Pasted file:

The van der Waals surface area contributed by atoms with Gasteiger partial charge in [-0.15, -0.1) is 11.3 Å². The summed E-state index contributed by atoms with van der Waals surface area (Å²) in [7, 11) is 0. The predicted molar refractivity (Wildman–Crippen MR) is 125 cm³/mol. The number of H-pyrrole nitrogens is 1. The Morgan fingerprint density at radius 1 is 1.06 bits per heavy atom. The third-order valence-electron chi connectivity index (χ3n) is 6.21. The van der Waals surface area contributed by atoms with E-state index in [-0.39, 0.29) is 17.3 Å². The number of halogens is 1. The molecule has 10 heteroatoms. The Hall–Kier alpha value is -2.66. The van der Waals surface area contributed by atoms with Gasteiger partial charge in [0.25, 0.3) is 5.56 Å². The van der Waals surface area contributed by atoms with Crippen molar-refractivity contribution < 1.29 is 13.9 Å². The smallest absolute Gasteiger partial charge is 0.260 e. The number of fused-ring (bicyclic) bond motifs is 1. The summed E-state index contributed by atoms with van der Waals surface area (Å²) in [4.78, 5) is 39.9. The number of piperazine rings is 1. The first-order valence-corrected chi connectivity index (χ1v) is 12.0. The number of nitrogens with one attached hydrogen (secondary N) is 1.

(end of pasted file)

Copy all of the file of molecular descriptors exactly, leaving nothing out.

The van der Waals surface area contributed by atoms with Gasteiger partial charge in [-0.15, -0.1) is 11.3 Å². The summed E-state index contributed by atoms with van der Waals surface area (Å²) in [7, 11) is 0. The predicted molar refractivity (Wildman–Crippen MR) is 125 cm³/mol. The number of H-pyrrole nitrogens is 1. The Morgan fingerprint density at radius 1 is 1.06 bits per heavy atom. The third-order valence-electron chi connectivity index (χ3n) is 6.21. The van der Waals surface area contributed by atoms with E-state index in [-0.39, 0.29) is 17.3 Å². The number of halogens is 1. The molecule has 10 heteroatoms. The Hall–Kier alpha value is -2.66. The van der Waals surface area contributed by atoms with Gasteiger partial charge in [0.25, 0.3) is 5.56 Å². The van der Waals surface area contributed by atoms with Crippen molar-refractivity contribution < 1.29 is 13.9 Å². The smallest absolute Gasteiger partial charge is 0.260 e. The number of fused-ring (bicyclic) bond motifs is 1. The summed E-state index contributed by atoms with van der Waals surface area (Å²) in [4.78, 5) is 39.9. The number of piperazine rings is 1. The first-order valence-corrected chi connectivity index (χ1v) is 12.0. The number of nitrogens with one attached hydrogen (secondary N) is 1.